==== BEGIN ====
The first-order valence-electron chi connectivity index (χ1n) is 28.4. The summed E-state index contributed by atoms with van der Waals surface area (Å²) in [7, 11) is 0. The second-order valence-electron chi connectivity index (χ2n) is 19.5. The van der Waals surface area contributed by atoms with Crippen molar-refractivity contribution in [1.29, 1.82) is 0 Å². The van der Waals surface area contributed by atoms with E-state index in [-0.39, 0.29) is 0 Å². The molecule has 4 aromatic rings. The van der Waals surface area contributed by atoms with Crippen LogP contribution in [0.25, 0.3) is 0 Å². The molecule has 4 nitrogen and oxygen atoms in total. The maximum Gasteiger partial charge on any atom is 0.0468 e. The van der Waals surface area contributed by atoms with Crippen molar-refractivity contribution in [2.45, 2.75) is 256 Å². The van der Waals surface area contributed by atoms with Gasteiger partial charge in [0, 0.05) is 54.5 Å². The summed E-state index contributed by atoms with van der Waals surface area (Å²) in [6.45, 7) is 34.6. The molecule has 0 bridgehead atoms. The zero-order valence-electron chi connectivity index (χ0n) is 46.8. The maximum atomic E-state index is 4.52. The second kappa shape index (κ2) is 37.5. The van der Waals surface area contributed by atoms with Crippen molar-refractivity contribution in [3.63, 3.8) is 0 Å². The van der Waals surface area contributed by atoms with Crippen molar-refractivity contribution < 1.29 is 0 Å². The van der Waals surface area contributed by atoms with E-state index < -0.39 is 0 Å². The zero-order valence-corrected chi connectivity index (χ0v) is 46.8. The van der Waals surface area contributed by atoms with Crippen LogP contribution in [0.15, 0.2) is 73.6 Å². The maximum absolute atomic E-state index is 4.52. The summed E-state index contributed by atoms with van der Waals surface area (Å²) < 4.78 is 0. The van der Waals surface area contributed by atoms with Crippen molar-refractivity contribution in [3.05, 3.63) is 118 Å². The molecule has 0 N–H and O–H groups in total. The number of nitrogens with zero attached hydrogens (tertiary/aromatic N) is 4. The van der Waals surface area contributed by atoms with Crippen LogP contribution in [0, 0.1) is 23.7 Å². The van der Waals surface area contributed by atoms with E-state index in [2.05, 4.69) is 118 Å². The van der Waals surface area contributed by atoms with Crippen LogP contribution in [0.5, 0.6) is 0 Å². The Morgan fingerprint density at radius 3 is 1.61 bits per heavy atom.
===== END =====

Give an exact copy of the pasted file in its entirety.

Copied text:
The first-order valence-electron chi connectivity index (χ1n) is 28.4. The summed E-state index contributed by atoms with van der Waals surface area (Å²) in [7, 11) is 0. The second-order valence-electron chi connectivity index (χ2n) is 19.5. The van der Waals surface area contributed by atoms with Crippen molar-refractivity contribution in [1.29, 1.82) is 0 Å². The van der Waals surface area contributed by atoms with E-state index in [-0.39, 0.29) is 0 Å². The molecule has 4 aromatic rings. The van der Waals surface area contributed by atoms with Crippen LogP contribution in [0.25, 0.3) is 0 Å². The molecule has 4 nitrogen and oxygen atoms in total. The maximum Gasteiger partial charge on any atom is 0.0468 e. The van der Waals surface area contributed by atoms with Crippen molar-refractivity contribution in [2.45, 2.75) is 256 Å². The van der Waals surface area contributed by atoms with Gasteiger partial charge in [0, 0.05) is 54.5 Å². The summed E-state index contributed by atoms with van der Waals surface area (Å²) in [6.45, 7) is 34.6. The molecule has 0 bridgehead atoms. The zero-order valence-electron chi connectivity index (χ0n) is 46.8. The maximum atomic E-state index is 4.52. The second kappa shape index (κ2) is 37.5. The van der Waals surface area contributed by atoms with Crippen molar-refractivity contribution in [3.63, 3.8) is 0 Å². The van der Waals surface area contributed by atoms with Crippen molar-refractivity contribution < 1.29 is 0 Å². The van der Waals surface area contributed by atoms with E-state index < -0.39 is 0 Å². The zero-order valence-corrected chi connectivity index (χ0v) is 46.8. The van der Waals surface area contributed by atoms with Crippen LogP contribution in [0.15, 0.2) is 73.6 Å². The maximum absolute atomic E-state index is 4.52. The summed E-state index contributed by atoms with van der Waals surface area (Å²) < 4.78 is 0. The van der Waals surface area contributed by atoms with Crippen molar-refractivity contribution in [3.05, 3.63) is 118 Å². The molecule has 0 N–H and O–H groups in total. The number of nitrogens with zero attached hydrogens (tertiary/aromatic N) is 4. The van der Waals surface area contributed by atoms with Crippen LogP contribution in [0, 0.1) is 23.7 Å². The van der Waals surface area contributed by atoms with E-state index in [2.05, 4.69) is 118 Å². The van der Waals surface area contributed by atoms with Crippen LogP contribution in [0.5, 0.6) is 0 Å². The Morgan fingerprint density at radius 3 is 1.61 bits per heavy atom.